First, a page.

Atmospheric Electronica for Driving Through the Dark — Away from Something
Doldrums new release Esc (evidently from the album art, the abbreviation for “escape”) succumbs to the recent development in experimental electronic “folk” in which much of the lyrical content is obscured by distortion. It is as if the performers are underwater, or manifesting the sound from behind thick glass. This might be an aesthetic choice and a deliberate provocation, as titles like “Against the Glass” suggest.
In several places, the album utilizes found sounds. The opening track begins with a sound much like an engine, and tracks “Heater” and “Okay” appear to co-opt the sound of whistling wind. Multiple songs employ unconventional drones that keen and grate on the senses in equal parts. The album’s sound falls somewhere on the spectrum between Muse and Foster the People, with an overall nasal vocal quality and lyrics ranging from vaguely intelligible to something resembling a performance art piece deliberately distorting acoustics.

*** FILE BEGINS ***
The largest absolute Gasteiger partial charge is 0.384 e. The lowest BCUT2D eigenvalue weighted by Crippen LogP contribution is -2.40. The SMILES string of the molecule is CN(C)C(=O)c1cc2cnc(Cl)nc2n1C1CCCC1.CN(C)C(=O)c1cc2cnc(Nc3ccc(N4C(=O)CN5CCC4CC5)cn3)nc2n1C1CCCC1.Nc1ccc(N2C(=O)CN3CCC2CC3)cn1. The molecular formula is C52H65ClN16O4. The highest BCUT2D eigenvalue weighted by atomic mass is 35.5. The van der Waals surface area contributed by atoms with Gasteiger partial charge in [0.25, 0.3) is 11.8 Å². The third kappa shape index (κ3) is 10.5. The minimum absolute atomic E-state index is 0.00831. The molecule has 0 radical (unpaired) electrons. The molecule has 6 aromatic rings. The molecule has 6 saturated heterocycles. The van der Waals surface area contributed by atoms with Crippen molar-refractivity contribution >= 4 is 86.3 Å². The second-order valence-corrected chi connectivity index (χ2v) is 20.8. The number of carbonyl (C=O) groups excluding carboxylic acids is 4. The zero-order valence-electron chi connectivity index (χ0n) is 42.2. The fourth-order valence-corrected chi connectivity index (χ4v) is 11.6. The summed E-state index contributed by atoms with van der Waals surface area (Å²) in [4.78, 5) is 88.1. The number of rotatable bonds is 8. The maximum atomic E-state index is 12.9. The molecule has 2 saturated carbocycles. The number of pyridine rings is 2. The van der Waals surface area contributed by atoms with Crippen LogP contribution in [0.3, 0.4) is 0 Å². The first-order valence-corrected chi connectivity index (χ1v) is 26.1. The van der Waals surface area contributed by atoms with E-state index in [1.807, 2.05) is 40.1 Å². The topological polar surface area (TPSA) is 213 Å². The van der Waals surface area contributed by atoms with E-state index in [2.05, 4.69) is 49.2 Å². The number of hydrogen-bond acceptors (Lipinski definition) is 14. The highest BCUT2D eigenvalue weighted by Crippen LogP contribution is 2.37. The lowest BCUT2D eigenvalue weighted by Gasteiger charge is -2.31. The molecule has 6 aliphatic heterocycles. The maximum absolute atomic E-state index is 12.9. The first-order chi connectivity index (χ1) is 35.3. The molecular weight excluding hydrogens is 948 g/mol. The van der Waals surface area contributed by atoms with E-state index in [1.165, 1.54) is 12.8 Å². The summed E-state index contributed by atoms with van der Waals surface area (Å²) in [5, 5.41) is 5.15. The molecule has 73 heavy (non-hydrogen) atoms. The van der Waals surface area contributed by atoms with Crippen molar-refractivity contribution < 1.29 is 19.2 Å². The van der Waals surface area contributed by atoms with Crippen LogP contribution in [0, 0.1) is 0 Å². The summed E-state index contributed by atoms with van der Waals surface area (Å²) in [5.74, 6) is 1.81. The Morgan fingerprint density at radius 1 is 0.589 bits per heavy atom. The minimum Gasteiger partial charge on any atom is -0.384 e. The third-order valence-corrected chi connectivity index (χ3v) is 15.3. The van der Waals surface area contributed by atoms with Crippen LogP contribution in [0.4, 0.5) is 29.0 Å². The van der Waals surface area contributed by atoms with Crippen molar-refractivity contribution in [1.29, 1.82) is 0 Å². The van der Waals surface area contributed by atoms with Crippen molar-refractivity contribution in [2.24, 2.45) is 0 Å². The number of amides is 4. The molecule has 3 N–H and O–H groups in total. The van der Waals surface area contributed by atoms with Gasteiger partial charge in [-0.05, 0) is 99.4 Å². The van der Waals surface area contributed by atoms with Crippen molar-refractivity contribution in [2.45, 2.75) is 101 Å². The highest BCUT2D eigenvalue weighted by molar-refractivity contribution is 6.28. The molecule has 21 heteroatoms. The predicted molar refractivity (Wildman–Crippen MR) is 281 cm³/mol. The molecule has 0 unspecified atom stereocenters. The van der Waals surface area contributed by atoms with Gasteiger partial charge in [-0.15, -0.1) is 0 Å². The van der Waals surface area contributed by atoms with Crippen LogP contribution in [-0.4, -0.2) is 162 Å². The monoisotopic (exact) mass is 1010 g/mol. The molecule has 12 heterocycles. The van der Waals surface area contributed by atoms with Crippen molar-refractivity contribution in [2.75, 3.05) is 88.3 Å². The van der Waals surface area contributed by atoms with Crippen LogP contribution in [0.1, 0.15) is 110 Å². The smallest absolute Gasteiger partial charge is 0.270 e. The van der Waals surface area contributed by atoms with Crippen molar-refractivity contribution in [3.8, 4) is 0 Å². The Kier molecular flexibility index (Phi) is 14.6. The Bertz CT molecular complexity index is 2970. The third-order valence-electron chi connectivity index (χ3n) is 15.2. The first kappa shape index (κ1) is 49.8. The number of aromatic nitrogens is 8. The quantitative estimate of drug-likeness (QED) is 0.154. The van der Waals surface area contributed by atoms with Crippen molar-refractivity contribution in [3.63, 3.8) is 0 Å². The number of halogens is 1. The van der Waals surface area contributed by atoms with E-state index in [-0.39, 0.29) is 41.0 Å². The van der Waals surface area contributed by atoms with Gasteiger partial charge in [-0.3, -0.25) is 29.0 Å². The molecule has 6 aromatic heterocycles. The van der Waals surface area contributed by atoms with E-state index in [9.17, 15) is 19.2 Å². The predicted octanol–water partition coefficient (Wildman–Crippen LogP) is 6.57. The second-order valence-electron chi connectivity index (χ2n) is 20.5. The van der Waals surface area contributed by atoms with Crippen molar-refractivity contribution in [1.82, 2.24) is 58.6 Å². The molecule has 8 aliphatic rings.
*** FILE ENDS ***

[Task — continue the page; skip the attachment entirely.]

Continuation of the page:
Distortion is a motif throughout the album, especially on songs such as the title track, “Esc,” and “The Stitched Together Man,” a track featuring an intro appropriate for running from something menacing in a thriller, and lyrics that flow (or, don’t) like a slam poem. This sort of recitative-style lyrical content is extended on “Swim,” which features a long, drone-heavy instrumental break and lyrics drawn out much like an incantation. The album as a whole errs on the side of atmosphere, with lyrical content that could surely be appreciated on a second or third listen. For those who prefer their electronica a touch more comestible, “Heater” and the more mellow and vaguely memetic “Machine Boi” may be top tracks. Esc has an overarching sense of chaos and forceful texturing that may not be everyone’s cup of tea, but can be summed up by the last track, ambivalently titled “Okay.”